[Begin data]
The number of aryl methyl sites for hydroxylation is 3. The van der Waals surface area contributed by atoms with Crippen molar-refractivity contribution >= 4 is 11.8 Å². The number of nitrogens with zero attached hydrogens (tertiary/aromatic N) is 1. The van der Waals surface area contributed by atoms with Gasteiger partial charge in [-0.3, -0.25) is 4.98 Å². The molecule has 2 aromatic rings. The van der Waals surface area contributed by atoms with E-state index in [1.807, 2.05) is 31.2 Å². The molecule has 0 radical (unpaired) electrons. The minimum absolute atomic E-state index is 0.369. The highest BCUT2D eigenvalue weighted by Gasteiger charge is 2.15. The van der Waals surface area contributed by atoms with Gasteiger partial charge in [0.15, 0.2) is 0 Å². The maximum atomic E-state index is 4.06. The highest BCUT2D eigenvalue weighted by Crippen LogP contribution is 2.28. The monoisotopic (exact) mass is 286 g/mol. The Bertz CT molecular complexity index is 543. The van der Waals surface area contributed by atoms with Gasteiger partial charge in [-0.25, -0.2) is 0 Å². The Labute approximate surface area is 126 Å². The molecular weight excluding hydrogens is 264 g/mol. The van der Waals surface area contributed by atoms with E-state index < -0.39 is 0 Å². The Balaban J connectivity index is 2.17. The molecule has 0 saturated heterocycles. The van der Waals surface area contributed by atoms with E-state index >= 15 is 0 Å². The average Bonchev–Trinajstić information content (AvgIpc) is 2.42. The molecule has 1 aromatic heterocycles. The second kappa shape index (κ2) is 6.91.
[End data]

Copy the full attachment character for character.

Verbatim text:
The number of aryl methyl sites for hydroxylation is 3. The van der Waals surface area contributed by atoms with Crippen molar-refractivity contribution >= 4 is 11.8 Å². The number of nitrogens with zero attached hydrogens (tertiary/aromatic N) is 1. The van der Waals surface area contributed by atoms with Gasteiger partial charge in [-0.3, -0.25) is 4.98 Å². The molecule has 2 aromatic rings. The van der Waals surface area contributed by atoms with E-state index in [1.807, 2.05) is 31.2 Å². The molecule has 0 radical (unpaired) electrons. The minimum absolute atomic E-state index is 0.369. The highest BCUT2D eigenvalue weighted by Gasteiger charge is 2.15. The van der Waals surface area contributed by atoms with Gasteiger partial charge in [0.15, 0.2) is 0 Å². The maximum atomic E-state index is 4.06. The highest BCUT2D eigenvalue weighted by Crippen LogP contribution is 2.28. The monoisotopic (exact) mass is 286 g/mol. The Bertz CT molecular complexity index is 543. The van der Waals surface area contributed by atoms with Gasteiger partial charge in [-0.25, -0.2) is 0 Å². The Labute approximate surface area is 126 Å². The molecular weight excluding hydrogens is 264 g/mol. The van der Waals surface area contributed by atoms with E-state index < -0.39 is 0 Å². The Balaban J connectivity index is 2.17. The molecule has 0 saturated heterocycles. The van der Waals surface area contributed by atoms with E-state index >= 15 is 0 Å². The average Bonchev–Trinajstić information content (AvgIpc) is 2.42. The molecule has 1 aromatic heterocycles. The second kappa shape index (κ2) is 6.91.